My Description: In the last book of Ranger's Apprentice--The Ruins of Gorlan--I loved how the characters joked with each other and made silly comments that added comedy to the book. But in the beginning of The Burning Bridge those silly moments ran a little too thick. Near the middle, however, the jokes became more dispersed and therefore more enjoyable.
In the last book Alyss and Will get together, and I was looking forwards to learning more about Alyss--as I hardly know her character--and finding out more about her and Will's relationship. Yes, we do have a bit of Alyss, (along with another wonderful display of the justice that makes me love this series and giggle with glee) but mostly her character is off in the side and we never see the two together. I was a little disappointed about that.
My wish for more Alyss wasn't granted, but at least I got more Horace. The former ward bully has grown a lot and his character is interesting and fun to have along in the story. I'm glad Mr. Flanagan brought him into a large roll in this book.
Most of the story Will and Halt are separate, and I was a little sad for that. I kept hoping the two would get together again and I'd have some good times with apprentice and mentor.... but it wasn't too be.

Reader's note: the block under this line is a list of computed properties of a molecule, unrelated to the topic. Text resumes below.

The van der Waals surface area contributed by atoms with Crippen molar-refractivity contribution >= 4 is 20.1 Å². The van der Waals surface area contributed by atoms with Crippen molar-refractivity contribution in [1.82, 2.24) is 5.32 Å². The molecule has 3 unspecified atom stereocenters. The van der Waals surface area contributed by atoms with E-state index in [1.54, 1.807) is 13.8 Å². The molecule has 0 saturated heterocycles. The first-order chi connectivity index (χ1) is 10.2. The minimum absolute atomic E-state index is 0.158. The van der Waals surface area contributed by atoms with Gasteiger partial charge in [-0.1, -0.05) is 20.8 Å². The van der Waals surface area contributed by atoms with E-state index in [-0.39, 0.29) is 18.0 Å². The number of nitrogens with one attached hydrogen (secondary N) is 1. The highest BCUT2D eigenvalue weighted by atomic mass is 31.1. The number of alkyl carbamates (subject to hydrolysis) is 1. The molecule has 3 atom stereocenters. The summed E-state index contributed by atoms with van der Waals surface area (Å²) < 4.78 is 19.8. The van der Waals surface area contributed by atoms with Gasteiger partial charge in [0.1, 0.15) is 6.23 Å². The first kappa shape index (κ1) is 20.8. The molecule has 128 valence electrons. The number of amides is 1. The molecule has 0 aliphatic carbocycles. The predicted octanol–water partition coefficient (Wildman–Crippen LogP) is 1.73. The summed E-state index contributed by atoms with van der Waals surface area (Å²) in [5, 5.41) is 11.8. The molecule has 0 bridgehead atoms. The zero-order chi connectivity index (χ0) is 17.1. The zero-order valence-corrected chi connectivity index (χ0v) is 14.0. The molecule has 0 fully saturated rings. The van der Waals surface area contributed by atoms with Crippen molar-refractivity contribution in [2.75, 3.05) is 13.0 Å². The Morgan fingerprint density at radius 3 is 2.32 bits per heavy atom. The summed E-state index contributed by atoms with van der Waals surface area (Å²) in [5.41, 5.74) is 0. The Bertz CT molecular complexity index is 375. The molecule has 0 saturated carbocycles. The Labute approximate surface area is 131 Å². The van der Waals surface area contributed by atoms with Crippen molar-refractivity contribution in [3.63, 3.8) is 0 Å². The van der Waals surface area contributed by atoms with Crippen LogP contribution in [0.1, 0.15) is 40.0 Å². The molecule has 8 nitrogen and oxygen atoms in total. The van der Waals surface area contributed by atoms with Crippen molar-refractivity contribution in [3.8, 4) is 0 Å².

Anyways, I really enjoyed The Burning Bridge... Good humor, fun characters, suspense... Definitely a well written ending(with a great big cliff hanger so don't read it until you have the third book on hand!)!
Pages: 288
Recommendations: Probably to preteens and early teens, more on the boy side, but girls can enjoy also... of course, anyone who loved the first will love this.
Writing Rating: 8
Story Rating: 8
Overall Rating: 8

Book #11 of '09, Book #61 of all

Thursday, February 12, 2009

Wayside School Is Falling Down

Author: Louis Sachar
My Description: This book is crazy, but in a good way. It's Wayside School, it's Louis Sachar, what's not to love? Wayside School Is Falling Down keeps up with it's predacessor, Sideways Stories From Wayside School, and I highly enjoyed it.
Back-the-Book Description: Wayside School is 30 stories high with only one room on each floor. On the top floor is Mrs. Jewls' class, where order has been abandoned in favor of nonsense and silliness.
Pages: 152
Recommendations: To younger kids, or a family reading to younger kids, but anyone could love it.
Writing Rating: 9
Story Rating: Again, I can't really rate the story to this book since it's a collection of stories.
Overall Rating: 8
Book #10 of '09, Book #60 of all